Wednesday, January 05, 2011

Oppian of Corycus, Halieutica 2.99-106

Antennarius pictus
Copyright of Jeffrey Rosenfeld
(Image from Tree of Life)

My regular, esteemed reader and occasional commenter Michael Gilleland, who takes a professional interest in quotes from antiquity and their grammatical analysis, including informative material that I have previously dredged up, has assisted me in making sense of yesterday's Greek quote from Oppian of Corycus, both grammatically and contextually. I initially requested his help on the grammar by means of alerting him to my blog post:
You might find this blog entry interesting:

οὐδ᾽ ἐνόησαν ἑὸν σπεύδοντες ὄλεθρον

Oppian, Halieutica ii 106

I'd be interested in a grammatical analysis of the clause. I presume that ἑὸν . . . ὄλεθρον is an accusative object of σπεύδοντες. Is that correct? That would explain why it translates as "They knew not hastening their death" rather than "They knew not their hastening death," right?
Mr. Gilleland responded with confirmation and context:
Your grammatical analysis is 100% correct. I downloaded A.W. Mair's edition and translation of Oppian in the Loeb Classical Library series (London: William Heinemann Ltd., 1928) from the Internet Archive web site, and here is a translation of the entire sentence in context (Halieutica 2.99-106, Greek on p. 290, English on p. 291, but I didn't transcribe the Greek):

"As when a man, devising a snare for lightsome birds, sprinkles some grains of wheat before the gates of guile while others he puts inside, and props up the trap; the keen desire of food draws the eager birds and they pass within and no more is return or escape prepared for them, but they win an evil end to their banquet; even so the weak Fishing-frog deceives and attracts the fishes and they perceive not that they are hastening their own destruction."
Moreover, the generous Mr. Gilleland offered even more:
Also, on my last visit to the library, I copied the title page and pp. 825-826 of Guy L. Cooper, III (after K.W. Krüger), Attic Greek Prose Syntax (Ann Arbor: University of Michigan Press, 1998), which has many examples of this construction. Despite the book title, many of the examples come from poetry. I've been trying to figure out how to make a .pdf file out of these pages to send to you. I don't have a scanner. This week maybe I'll go to Kinko's and see if they can make a .pdf file. This is probably not a book you have in your university library, but if you do, let me know, and I won't bother sending you the pages.
I look forward to this if he's able to make time for it. Meanwhile, I found some material that interests both him and me, a 'copyable' online Greek version of Oppian of Corycus, Halieutica, from which I was able to copy and paste 2.99-106:
ὡς δ᾽ ὅτε τις κούφοισι πάγην ὄρνισι τιτύσκων,
πυροὺς τοὺς μὲν ἔρηνε δόλου προπάροιθε πυλάων,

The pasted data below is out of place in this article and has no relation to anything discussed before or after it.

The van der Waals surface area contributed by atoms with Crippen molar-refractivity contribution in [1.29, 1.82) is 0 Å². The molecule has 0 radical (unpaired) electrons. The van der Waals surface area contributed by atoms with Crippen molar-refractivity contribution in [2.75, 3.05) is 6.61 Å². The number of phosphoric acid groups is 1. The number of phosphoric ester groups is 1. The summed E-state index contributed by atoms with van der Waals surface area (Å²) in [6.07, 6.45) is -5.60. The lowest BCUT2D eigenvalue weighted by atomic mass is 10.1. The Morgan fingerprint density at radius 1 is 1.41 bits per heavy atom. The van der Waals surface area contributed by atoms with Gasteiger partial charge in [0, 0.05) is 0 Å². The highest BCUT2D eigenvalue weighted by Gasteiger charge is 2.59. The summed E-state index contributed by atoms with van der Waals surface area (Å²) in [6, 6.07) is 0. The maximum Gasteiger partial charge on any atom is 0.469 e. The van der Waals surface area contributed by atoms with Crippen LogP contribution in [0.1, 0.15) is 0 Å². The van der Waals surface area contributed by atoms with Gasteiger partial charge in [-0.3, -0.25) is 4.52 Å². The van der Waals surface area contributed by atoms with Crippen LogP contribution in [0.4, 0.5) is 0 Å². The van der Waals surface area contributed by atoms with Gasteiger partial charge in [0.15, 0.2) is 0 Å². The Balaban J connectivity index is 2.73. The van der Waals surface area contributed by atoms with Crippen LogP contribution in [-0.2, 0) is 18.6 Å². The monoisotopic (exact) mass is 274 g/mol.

ἄλλους δ᾽ ἔνδον ἔθηκεν, ὑπεστήριξε δὲ τέχνην·
τοὺς δὲ λιλαιομένους ἕλκει πόθος ὀξὺς ἐδωδῆς,
εἴσω δὲ προγένοντο, καὶ οὐκέτι νόστος ἑτοῖμος
ἐκδῦναι, δαιτὸς δὲ κακὴν εὕραντο τελευτήν·
ὣς κείνους ἀμενηνὸς ἐπέσπασεν ἠπεροπεύσας
βάτραχος, οὐδ᾽ ἐνόησαν ἑὸν σπεύδοντες ὄλεθρον.
Just to clarify, for those who might not know Greek, this is the poetic original to the prose translation found by Mr. Gilleland. I've gone on to find a more 'poetic' translation on page 307 of Frogfishes of the World: Systematics, Zoogeography, and Behavioral Ecology (Stanford University Press, 1987), by Theodore W. Pietsch and David B. Grobecker, who provide more of the context. They refer to Oppian of Corycus by his other title, "Oppian of Anazarbus," and quote the 1722 translation by William Diaper and John Jones, Halieuticks, of the Nature of Fishes and Fishing of the Ancients, but abruptly stop without providing the two lines at the end, and no wonder since Diaper and Jones also fail to provide a proper rendering of them. The lines are differently numbered, too, for what was 2.99-106 in the Greek are lines 2.168-175:
The Fowler thus the feather'd race deceives,
And strows beneath his Snare the rifled Sheaves.
The busy Flocks peck up the scatter'd Seed,
Nor midst their Joy the fatal Engine heed;
Till with loud Clap the tilted Cover falls,
And the close Pit the flutt'ring Prey enthralls.
Sea-Toads with Foxes may for Cunning vie,
These too (as Rusticks tell) will feign to die. (page 66)
Those last two lines here in Diaper and Jones offer a rather free translation that betrays the original meaning in the Greek. The frogfish in the Greek text deceives the other fish upon which it preys, but not by itself feigning death; rather, it dangles its lure (see photo above) and thereby entices other fishes that expect to feed, knowing not that they are hastening their own deaths. Mair's prose translation provided by Mr. Gilleland offers an English version more consonant with Satan's role in luring Eve to the forbidden fruit, which she expects to eat, but which instead 'eats' her.

Diaper and Jones are thus wrong in their prose rendering, but as noted in yesterday's blog entry, my investigation of John Milton's meaning in Paradise Lost 9.792 ("And knew not eating death") is taking me many places . . . some of them rather odd.

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